Although no single model can generally cover the whole range of policy measures contained in a typical adjustment programme, one such model that does include the whole gamut of policies involving the control of aggregate demand and supply is the one by Khan and Knight (1985) which is a variant of the econometric model developed by Khan and Knight (1981, 1982). Khan (1990) provides a summary of studies evaluating the effects of Fund-supported adjustment programmes on the leading macroeconomic objectives in the short-run. Overall, these studies yield three conclusions. First, there is frequently an improvement in the balance of payments and the current account, although a number of studies show no effects of such programmes. Secondly, inflation is generally not affected by programmes. Finally, the effects on the growth rate are uncertain, with the studies showing an improvement or no change being balanced by those indicating a deterioration in the first year of a programme. The theoretical core of the KK model can be summarised in what follows.

Structure of the Model

KK's model, a highly aggregated structural dynamic model, which has been found to provide a framework in the sense of being able to handle several policies synchronously, can be taken as a starting point for analysing the dynamic effects of macroeconomic policies. This simulation model was preferred from numerous in the literature on development macroeconomic models for the following reasons:

a. It is an aggregated model with a simple open developing economy structure;
b. It integrates monetary and real sectors of the economy;
c. The model simultaneously determines output growth, inflation, balance of payments, and money supply;
d. It explicitly considers the composition of the balance of payments and more importantly allows capacity output growth to be endogenously determined.

The model consists of six behavioural equations and five identities, as follows:

The first equation is a standard demand for money equation relating the desired stock of real money balances (md) to real income (y), the rate of interest on deposits (r), and the expected rate of inflation which is assumed to follow an adaptive process:

The next two equations describe the behaviour of imports and exports. The desired demand for real imports depends on real income and relative prices:

The actual quantity of imports is assumed to adjust proportionally to the difference between the demand for imports and actual imports in the previous period. This partial adjustment model is specified as

where is the coefficient of adjustment, As is well known, this type of adjustment model introduces a distributed lag process (with geometrically declining weights) into the behaviour of real imports Substituting equation (2a) into (2b) and solving for the level of nominal imports yields

The volume of exports will increase with the productive capacity of the economy (represented by y* ) and with the profitability of producing and selling exports (captured by the ratio of export prices to domestic prices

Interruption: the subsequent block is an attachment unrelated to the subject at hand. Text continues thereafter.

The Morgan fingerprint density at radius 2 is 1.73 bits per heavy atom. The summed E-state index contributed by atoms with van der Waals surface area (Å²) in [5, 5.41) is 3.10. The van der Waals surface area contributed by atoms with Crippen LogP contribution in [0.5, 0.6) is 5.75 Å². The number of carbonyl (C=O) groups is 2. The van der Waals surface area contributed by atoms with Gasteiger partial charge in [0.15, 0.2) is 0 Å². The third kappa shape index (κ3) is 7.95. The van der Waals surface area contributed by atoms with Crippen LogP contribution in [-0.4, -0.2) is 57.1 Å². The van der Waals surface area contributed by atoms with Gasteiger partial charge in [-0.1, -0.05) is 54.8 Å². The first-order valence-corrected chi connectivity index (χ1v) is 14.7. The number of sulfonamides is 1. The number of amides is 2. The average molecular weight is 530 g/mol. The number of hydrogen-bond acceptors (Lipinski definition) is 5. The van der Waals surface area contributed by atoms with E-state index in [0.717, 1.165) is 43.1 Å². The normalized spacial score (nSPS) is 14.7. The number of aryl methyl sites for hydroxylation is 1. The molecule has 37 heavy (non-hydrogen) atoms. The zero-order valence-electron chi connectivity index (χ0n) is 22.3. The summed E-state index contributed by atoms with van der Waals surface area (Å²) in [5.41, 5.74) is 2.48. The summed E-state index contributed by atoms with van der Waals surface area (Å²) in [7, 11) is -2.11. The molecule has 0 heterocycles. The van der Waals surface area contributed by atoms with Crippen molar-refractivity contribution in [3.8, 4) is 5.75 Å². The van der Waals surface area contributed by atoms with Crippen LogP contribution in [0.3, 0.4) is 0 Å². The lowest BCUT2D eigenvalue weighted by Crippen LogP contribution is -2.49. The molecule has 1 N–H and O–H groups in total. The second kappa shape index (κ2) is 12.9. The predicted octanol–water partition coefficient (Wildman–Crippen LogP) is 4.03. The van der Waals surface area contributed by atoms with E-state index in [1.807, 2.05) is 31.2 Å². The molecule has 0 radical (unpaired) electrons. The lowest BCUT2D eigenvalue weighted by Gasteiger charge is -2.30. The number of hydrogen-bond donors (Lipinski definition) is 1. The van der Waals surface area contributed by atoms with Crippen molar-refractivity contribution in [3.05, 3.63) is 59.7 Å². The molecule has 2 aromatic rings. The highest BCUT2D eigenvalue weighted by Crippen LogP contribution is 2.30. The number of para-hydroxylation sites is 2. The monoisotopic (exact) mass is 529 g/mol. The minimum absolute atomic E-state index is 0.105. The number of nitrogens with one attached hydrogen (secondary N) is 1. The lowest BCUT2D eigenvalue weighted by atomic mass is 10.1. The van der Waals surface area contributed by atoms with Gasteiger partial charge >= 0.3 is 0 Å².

The domestic rate of inflation (logP) is assumed to be positively related to the excess supply of real money balances and the rate of foreign inflation, which is measured by the rate of growth of import prices (logPm) adjusted by the percentage change in the exchange rate (log): n yields

This formulation ensures that domestic inflation is determined by foreign inflation in the long run and the dynamic coefficients associated with foreign inflation add up to one.

The rate of growth of output (logy) is specified to respond to both monetary and fiscal variables, the deviations of output from capacity output (the output gap), and the rate of growth of real exports:

The rate of growth of capacity output (logy*) is central to analysing supply-side policies, and a simple growth model that starts with an aggregate production function (f) relating output (y) to the capital stock (K) and the labour force (L) has been used:

Converting this equation into rates of growth yields

where the variable dK is defined as equal to the rate of gross real investment (IR), treated as exogenous. A log-linear approximation to equation (6b) would render the capacity output growth equation. that is,


The remaining equations in the model are identities. The supply of money comes from the banking system's balance sheet in the form of domestic credit and international reserves as

The external sector's budget constraint defines the balance of payments, which is equal to the trade balance (X-IM), the net services account (S) and the change in foreign financing to the private sector (FIP) and the public sector (FIG):

Changes in domestic credit (DC) can result from changes in commercial banks' claims on the private sector (DCP) and central bank financing of the government budget deficit (DCG):

Now the fiscal and monetary accounts are linked by assuming that any government deficit (G-T) can be financed only by borrowing from the banking system (DCG) or borrowing abroad (FIG), that is,

where G and T are government expenditures and revenues respectively. Rearranging yields:

Finally, the expectations of inflation were assumed to be generated by an adaptive process in which these expectations are revised proportionally to the difference between the actual rate of inflation in the previous period (logPt-1) and the rate that was expected to prevail (et-1):